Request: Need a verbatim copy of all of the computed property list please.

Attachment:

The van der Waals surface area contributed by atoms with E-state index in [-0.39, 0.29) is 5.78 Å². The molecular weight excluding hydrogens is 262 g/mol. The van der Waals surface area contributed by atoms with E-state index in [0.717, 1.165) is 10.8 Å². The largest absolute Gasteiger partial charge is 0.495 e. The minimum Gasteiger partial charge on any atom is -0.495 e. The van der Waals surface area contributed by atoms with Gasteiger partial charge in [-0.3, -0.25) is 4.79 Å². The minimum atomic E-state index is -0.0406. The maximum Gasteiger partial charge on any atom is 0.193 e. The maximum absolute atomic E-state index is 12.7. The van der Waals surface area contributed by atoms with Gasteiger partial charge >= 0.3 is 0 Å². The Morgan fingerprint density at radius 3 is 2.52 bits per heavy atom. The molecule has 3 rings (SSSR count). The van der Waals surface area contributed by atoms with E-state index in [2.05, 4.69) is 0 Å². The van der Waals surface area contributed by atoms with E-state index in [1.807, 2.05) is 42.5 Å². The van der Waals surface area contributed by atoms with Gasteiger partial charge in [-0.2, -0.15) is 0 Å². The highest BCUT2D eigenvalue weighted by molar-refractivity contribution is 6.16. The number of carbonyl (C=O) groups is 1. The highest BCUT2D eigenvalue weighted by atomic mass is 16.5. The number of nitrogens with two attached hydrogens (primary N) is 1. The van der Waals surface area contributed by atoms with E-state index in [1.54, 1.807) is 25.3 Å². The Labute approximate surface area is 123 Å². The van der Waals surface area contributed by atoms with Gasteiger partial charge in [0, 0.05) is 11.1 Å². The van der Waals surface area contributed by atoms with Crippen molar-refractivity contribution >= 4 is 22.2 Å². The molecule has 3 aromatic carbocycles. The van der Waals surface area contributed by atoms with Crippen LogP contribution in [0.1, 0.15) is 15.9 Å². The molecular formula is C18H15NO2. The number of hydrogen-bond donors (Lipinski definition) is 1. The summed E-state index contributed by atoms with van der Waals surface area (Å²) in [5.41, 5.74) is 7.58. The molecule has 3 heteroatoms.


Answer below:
The van der Waals surface area contributed by atoms with E-state index in [-0.39, 0.29) is 5.78 Å². The molecular weight excluding hydrogens is 262 g/mol. The van der Waals surface area contributed by atoms with E-state index in [0.717, 1.165) is 10.8 Å². The largest absolute Gasteiger partial charge is 0.495 e. The minimum Gasteiger partial charge on any atom is -0.495 e. The van der Waals surface area contributed by atoms with Gasteiger partial charge in [-0.3, -0.25) is 4.79 Å². The minimum atomic E-state index is -0.0406. The maximum Gasteiger partial charge on any atom is 0.193 e. The maximum absolute atomic E-state index is 12.7. The van der Waals surface area contributed by atoms with Gasteiger partial charge >= 0.3 is 0 Å². The Morgan fingerprint density at radius 3 is 2.52 bits per heavy atom. The molecule has 3 rings (SSSR count). The van der Waals surface area contributed by atoms with E-state index in [2.05, 4.69) is 0 Å². The van der Waals surface area contributed by atoms with E-state index in [1.807, 2.05) is 42.5 Å². The van der Waals surface area contributed by atoms with Gasteiger partial charge in [-0.2, -0.15) is 0 Å². The highest BCUT2D eigenvalue weighted by molar-refractivity contribution is 6.16. The number of carbonyl (C=O) groups is 1. The highest BCUT2D eigenvalue weighted by atomic mass is 16.5. The number of nitrogens with two attached hydrogens (primary N) is 1. The van der Waals surface area contributed by atoms with E-state index in [1.54, 1.807) is 25.3 Å². The Labute approximate surface area is 123 Å². The van der Waals surface area contributed by atoms with Gasteiger partial charge in [0, 0.05) is 11.1 Å². The van der Waals surface area contributed by atoms with Crippen molar-refractivity contribution >= 4 is 22.2 Å². The molecule has 3 aromatic carbocycles. The van der Waals surface area contributed by atoms with Crippen LogP contribution in [0.1, 0.15) is 15.9 Å². The molecular formula is C18H15NO2. The number of hydrogen-bond donors (Lipinski definition) is 1. The summed E-state index contributed by atoms with van der Waals surface area (Å²) in [5.41, 5.74) is 7.58. The molecule has 3 heteroatoms.